MC's Whispers

Whispering Silences

Archive for the tag “point of view”

Cat on fire

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She sat on the balcony every morning among the plants breathing in the morning dew and fresh air. It felt nice being outdoors, even if this was on the third floor of a city-centre apartment. This was her ‘outside’.

The days passed calmly, as they do for an indoor cat.

But there was one day when something extraordinary happened.

Her housemates left early in the morning to “run errands”, as they told her. They reassured her they would be back soon as they had left their food baking in that square thing in the kitchen that heated up real fast and they called an ‘oven’.

It was hot that day. She realised it, as there was no fresh air, not even in the shade provided by the plants.

And all of a sudden, it happened.

Black smoke began filling up the house and causing an increasingly suffocating atmosphere.

She found it hard to breathe and snuck further behind the pots of the leafiest of plants. It didn’t work much, as the smoke intensified and there was a pungent smell that hurt her nostrils.

After a while, she heard commotion, but it wasn’t from inside the house. Her housemates had not yet returned.

And then, the sirens. Loud and shrieking, piercing her ears.

The door breaking open and five tall men, dressed heavily with helmets and bearing a long rubber hose that began to shoot out water. Voices shouting at all tones all at once, people moving in and out of the house, staring at her hiding behind the pots.

The smoke dispersed but the smell remained. She tried to go into the house to see who these people were and what happened, and that was when her housemates arrived and she could hear their voices break with agony.

One of them picked her up and clenched her in her arms. She said it was to reassure her that everything was all right and she was grateful nothing had happened to her. But the black cat knew that the hug served more as a comfort for her housemate, to loosen the tension and calm her nerves.

She had survived a fire.

To her housemates, she was the luckiest cat alive.

But to her, they were the lucky ones.

Grounded

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As teenagers, we often complain, moan and storm into our rooms angrily when parents forbid us from doing something, usually going out. It has gained the term “grounded”, as if we are airplanes prohibited from flying to symbolise that our wings are being tied down.

Yet, the same word has another meaning: that of being well-balanced and sensible. Of being able to see both sides to every situation and being capable of taking a rational decision.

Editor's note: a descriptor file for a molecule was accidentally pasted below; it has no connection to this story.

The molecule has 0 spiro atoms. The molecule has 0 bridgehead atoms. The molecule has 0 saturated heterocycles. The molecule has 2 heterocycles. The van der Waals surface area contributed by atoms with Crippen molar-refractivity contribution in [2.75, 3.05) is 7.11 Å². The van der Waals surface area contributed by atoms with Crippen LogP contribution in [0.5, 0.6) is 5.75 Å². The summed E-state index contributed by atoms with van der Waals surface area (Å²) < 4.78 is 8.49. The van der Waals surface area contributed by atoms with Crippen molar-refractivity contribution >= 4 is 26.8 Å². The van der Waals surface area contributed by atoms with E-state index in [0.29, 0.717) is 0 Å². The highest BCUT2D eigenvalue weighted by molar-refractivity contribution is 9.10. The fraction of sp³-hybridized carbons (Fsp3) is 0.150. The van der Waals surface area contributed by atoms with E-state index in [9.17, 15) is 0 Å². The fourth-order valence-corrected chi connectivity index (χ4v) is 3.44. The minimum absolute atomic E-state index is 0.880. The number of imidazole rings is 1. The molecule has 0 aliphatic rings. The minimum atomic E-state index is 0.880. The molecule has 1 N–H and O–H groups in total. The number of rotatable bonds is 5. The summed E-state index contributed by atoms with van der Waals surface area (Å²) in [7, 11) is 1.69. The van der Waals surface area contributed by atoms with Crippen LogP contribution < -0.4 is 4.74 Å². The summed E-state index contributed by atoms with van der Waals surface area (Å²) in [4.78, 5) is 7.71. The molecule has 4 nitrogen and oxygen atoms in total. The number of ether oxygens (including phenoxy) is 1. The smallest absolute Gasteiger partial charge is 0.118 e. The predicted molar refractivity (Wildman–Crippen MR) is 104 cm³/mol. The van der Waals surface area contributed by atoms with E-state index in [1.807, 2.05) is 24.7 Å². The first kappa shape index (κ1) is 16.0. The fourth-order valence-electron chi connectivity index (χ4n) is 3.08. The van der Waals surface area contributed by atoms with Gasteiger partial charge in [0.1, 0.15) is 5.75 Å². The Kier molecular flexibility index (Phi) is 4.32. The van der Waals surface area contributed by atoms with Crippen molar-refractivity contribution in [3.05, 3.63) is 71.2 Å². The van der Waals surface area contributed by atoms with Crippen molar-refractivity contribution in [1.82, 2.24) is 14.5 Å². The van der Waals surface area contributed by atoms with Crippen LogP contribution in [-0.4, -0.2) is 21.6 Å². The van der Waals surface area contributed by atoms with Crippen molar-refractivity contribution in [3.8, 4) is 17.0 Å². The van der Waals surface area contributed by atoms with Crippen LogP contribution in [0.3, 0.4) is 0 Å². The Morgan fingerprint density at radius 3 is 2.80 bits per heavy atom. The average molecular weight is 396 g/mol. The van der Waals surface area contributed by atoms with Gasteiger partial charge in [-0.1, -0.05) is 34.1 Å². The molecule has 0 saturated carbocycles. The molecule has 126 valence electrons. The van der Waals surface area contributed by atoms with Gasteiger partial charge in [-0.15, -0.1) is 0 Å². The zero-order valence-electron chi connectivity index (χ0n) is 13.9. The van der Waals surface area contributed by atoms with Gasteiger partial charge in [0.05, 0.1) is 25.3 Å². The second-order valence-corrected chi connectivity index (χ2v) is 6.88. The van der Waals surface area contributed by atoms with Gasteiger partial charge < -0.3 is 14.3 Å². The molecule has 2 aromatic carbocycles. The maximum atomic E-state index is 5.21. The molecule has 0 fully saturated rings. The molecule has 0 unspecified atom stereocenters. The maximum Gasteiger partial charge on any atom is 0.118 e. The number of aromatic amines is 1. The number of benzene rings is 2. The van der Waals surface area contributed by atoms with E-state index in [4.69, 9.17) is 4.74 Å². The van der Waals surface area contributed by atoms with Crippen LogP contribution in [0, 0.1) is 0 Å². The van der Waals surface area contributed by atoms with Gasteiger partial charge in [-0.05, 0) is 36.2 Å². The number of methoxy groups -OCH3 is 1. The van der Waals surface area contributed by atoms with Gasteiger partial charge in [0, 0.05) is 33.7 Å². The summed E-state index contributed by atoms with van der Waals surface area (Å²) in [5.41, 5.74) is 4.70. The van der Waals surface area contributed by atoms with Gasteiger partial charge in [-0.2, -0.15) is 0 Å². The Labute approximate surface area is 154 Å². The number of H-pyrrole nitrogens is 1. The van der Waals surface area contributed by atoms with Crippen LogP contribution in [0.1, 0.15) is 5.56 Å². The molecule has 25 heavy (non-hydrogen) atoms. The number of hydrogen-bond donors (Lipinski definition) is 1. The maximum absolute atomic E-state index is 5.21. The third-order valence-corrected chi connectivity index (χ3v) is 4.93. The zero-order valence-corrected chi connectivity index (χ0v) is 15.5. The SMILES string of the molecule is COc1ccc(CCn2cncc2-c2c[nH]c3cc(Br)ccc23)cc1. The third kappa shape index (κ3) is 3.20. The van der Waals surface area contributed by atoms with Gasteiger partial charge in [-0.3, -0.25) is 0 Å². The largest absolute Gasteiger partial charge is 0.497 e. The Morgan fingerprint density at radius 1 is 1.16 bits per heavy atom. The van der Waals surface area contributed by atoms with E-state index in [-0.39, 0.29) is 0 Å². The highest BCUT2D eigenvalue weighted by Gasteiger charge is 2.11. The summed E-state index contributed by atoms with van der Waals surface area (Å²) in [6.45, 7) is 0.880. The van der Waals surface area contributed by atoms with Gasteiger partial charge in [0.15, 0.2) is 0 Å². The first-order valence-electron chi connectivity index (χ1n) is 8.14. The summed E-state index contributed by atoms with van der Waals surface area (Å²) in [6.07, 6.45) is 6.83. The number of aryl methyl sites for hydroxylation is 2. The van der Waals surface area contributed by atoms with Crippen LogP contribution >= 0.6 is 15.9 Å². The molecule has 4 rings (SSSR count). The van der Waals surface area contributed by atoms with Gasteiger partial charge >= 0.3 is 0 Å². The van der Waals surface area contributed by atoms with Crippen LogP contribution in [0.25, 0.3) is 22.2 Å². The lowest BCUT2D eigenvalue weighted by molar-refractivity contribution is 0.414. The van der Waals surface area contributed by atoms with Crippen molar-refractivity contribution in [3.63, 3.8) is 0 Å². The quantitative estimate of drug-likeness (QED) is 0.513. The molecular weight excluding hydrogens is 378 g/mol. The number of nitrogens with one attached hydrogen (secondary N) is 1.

It is only when you are truly grounded – actually prevented from flying – that you realise what the whole concept really entails.

We have the option of going anywhere we want, practically at any time we choose to do so. Yet, we may not exploit this opportunity for months. But when that “given” is taken away, when the choice is removed, that is when we start to miss it.

Life has a strange way of altering your point of view and of offering valuable lessons.

Sometimes it is not about how far your travel, but how much you spread your wings and do fly. How much you take advantage of every opportunity life gives you.

The world through a lens

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We all have a magnifying glass through which we view the world. The events, the circumstances, the people that surround us. But the thing is, we all have the illusion that we all view the world in the same way, because “our view” automatically means it is the “norm”. We each have a different lens, and thus a different view of the world, a different interpretation to life events and a different perspective on all experiences and people.

What we don’t understand or don’t agree with is usually feared. But because fear is a feeling that contradicts our egoisms, we tend to demean everything different to our own view. We treat it with contempt, spite, even anger and dislike simply because we have a different “rulebook” of how the world should work.

When it comes to people, we become hypocritical, showing a positive attitude on the exterior but inside boiling with rage against them. This is often the source of our negative behaviour towards people we dislike, disagree with, or simply cannot communicate well with. it is the reason why respect is not something that can be demanded but rather it is earned. We tend to reciprocate the attitude and behaviour we receive.

Unfortunately, though, not everyone has the same heart as us. Not even the same mind. Thus, it is unrealistic to expect that we’ll get back what we send out. Because not all people have the same lens. And if it is blurred, the world seems a little foggy and more pessimistic than we hoped.